The city attorney’s office did not respond to repeated messages seeking clarification.

The uncertainty comes as local laws to block the feeding of homeless people have become more prevalent, and as fines and arrests have drawn national attention.

A San Antonio, Texas chef recently was arrested for distributing food to homeless people. He faces a possible $2,000 fine or jail. In Fort Lauderdale, Florida, a 90-year-old man has been arrested three times for defying the city’s food-sharing ban.

More than 70 cities nationwide have a similar ordinance, the National Coalition for the Homeless says. Proponents say the laws preserve residents’ quality of life and make sure the food homeless people are eating is safe.

“But there are virtually no cases of homeless people being fed unsafe food, at all,” said Megan Hustings, the coalition’s interim director.

Man receiving food
More Food Not Bombs volunteers distributing home-cooked meals. Norris Burton, a volunteer since 2005, says they are proud of the diversity of those who serve food.

At Finlay Park, the line, often upwards of 100 people, moves along in an orderly way. A volunteer distributes numbered tickets and loudly calls out the numbers so people can come and be served. Volunteers stop and talk to some of their friends, people they’ve been distributing food to for years.

“It gets in your blood, it’s something fun to do,” says Norris Burton, a volunteer since 2005.

Gadson Bennett, who has been coming for the meals for about three years, says he became homeless about five years ago. He says that during the week, he gets food from various churches. But this is his favorite food-sharing event.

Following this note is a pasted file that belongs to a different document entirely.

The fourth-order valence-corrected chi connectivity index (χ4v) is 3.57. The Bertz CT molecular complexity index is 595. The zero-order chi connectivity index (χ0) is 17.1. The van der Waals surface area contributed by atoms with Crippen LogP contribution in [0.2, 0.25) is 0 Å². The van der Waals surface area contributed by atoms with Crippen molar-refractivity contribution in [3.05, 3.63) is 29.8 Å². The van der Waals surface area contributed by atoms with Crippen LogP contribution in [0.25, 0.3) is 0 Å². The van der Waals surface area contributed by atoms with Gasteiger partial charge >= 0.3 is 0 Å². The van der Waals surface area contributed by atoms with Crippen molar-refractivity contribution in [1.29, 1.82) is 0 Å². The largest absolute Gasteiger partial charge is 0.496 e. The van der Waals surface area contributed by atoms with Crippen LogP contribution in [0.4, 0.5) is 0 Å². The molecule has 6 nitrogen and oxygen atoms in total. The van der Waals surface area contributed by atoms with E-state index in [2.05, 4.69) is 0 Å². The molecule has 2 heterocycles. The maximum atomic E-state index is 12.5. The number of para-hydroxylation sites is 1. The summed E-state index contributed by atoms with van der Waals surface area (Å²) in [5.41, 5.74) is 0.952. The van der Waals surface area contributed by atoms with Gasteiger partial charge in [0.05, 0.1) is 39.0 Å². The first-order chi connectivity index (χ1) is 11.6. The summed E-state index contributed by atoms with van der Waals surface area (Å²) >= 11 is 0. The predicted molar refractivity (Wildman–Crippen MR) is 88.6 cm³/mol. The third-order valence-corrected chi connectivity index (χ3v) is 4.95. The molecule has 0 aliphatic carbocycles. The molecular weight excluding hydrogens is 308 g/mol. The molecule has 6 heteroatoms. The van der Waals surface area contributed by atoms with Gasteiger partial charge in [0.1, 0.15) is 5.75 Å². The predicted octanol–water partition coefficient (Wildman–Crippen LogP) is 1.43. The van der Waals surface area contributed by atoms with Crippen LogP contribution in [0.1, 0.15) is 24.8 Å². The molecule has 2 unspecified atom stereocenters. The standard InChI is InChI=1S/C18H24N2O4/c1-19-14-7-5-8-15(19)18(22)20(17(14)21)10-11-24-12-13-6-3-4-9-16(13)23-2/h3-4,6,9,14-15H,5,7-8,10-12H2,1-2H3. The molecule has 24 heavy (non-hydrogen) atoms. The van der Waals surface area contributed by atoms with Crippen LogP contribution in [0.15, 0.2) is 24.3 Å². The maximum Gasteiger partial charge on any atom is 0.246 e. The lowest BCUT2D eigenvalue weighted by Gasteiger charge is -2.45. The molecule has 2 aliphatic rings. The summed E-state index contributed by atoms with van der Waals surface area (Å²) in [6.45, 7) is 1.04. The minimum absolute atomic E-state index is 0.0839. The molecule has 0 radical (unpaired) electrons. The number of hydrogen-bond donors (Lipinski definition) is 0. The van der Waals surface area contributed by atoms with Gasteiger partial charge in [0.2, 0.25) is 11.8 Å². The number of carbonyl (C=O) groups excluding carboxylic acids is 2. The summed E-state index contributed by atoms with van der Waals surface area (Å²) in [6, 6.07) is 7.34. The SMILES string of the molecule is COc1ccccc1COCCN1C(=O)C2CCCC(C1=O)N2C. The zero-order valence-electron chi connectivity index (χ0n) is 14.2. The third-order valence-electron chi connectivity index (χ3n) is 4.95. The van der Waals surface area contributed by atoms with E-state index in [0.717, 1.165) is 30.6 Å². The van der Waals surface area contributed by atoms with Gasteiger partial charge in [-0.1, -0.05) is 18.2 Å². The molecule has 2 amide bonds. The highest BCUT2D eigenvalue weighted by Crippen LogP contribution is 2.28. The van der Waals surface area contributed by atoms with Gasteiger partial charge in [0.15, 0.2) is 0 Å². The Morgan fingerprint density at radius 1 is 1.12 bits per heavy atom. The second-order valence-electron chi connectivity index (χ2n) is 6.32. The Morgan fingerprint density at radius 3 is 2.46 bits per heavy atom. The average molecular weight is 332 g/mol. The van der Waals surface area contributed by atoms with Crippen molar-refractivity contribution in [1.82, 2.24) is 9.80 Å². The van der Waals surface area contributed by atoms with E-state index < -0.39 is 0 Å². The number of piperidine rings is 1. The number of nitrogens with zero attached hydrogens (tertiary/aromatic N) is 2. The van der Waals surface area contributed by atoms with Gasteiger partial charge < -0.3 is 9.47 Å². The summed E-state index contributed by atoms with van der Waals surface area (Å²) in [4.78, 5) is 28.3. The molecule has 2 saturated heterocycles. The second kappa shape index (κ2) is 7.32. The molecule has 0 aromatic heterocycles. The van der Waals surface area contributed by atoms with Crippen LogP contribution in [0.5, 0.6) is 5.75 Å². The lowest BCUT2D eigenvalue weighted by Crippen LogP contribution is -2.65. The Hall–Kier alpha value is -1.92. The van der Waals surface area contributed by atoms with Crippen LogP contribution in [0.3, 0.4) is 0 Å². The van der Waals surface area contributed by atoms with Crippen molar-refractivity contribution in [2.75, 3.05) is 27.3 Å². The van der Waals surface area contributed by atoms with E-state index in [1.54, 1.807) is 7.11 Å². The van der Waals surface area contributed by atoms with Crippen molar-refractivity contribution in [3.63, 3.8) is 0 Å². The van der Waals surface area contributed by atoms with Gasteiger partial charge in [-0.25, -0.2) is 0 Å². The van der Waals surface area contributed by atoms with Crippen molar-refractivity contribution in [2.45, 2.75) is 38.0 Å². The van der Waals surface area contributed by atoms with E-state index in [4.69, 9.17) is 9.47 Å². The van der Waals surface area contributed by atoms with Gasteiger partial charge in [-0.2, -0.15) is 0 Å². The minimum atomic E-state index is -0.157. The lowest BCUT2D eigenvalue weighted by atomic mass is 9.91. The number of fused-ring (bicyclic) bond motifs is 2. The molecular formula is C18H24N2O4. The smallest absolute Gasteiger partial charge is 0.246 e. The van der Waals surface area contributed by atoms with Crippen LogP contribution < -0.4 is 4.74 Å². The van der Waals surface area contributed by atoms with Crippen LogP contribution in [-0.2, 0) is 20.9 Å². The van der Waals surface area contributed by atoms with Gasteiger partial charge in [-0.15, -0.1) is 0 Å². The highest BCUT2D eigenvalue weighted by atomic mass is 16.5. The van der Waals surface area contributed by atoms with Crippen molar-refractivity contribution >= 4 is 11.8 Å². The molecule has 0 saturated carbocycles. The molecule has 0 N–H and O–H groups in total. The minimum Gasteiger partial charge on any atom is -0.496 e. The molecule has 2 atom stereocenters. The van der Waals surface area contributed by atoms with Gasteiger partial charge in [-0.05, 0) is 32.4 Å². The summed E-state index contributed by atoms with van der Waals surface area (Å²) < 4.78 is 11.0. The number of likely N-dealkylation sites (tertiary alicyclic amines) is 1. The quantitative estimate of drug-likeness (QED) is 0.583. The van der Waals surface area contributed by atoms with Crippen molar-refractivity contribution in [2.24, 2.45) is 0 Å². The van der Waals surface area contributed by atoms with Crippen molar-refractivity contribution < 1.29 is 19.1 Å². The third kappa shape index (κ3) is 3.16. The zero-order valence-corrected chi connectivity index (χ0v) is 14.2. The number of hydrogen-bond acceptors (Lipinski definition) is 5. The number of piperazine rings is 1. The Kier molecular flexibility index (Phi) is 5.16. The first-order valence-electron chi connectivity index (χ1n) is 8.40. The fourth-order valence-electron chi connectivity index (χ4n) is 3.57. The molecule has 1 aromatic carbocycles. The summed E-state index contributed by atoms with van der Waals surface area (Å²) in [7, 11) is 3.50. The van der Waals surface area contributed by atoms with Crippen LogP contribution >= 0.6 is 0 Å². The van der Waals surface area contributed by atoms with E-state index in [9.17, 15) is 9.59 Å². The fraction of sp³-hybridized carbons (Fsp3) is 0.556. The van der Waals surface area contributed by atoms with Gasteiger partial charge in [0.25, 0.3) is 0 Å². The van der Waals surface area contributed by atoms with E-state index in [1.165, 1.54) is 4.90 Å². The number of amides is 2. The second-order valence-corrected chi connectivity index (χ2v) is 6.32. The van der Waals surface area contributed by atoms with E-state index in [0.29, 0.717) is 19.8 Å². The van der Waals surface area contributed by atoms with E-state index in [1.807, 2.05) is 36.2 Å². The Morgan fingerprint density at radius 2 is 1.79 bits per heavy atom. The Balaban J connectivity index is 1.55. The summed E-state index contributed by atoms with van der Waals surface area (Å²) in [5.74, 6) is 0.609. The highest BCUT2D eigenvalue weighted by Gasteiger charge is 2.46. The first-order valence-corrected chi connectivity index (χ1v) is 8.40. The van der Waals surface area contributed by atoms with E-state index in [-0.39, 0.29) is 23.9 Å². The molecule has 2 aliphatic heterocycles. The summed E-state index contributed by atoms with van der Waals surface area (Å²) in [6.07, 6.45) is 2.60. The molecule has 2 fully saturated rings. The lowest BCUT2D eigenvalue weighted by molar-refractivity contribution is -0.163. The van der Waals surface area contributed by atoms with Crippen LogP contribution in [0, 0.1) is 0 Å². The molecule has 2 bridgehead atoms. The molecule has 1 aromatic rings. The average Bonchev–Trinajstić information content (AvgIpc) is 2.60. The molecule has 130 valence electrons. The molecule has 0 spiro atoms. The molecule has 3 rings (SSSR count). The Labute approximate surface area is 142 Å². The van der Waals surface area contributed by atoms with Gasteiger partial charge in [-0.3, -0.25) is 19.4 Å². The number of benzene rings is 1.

“We probably eat better here than the average person would at the Vista,” he says with a smile.

Columbia passed its ordinance after increasing complaints about the number of homeless people downtown.

The permits require 15 days’ notice. The fee could easily have drained the finances of Food Not Bombs, where volunteers pay for most things out of pocket, Turnipseed said.

“We’re a very informal organization, she said. “If you were to come up to one of us and ask who’s in charge, they’d probably laugh at you.”

Turnipseed said she thought the group was able to work around the ordinance because it has shared food in Finlay Park since 2002 and has taken note of complaints from residents of adjacent Arsenal Hill about noise and too many people wandering the edge of the neighborhood.

Food Not Bombs moved the meals to the park’s gazebo, farther from the Arsenal Hill side, she said.

Trash, disorderly conduct and noise have all been neighborhood concerns, said Bob Wynn, Arsenal Hill Neighborhood Association vice president.

“I will say that there has been a history of concern about feeding in public places where it might have disrupted the climate within any community,” Wynn said.

In the meantime, Bennett is thankful the meals are still there every Sunday.

“People fall into situations; the main problem is the city isn’t doing anything to help them,” he said. “I’m grateful for groups like this; I think they’re necessary.”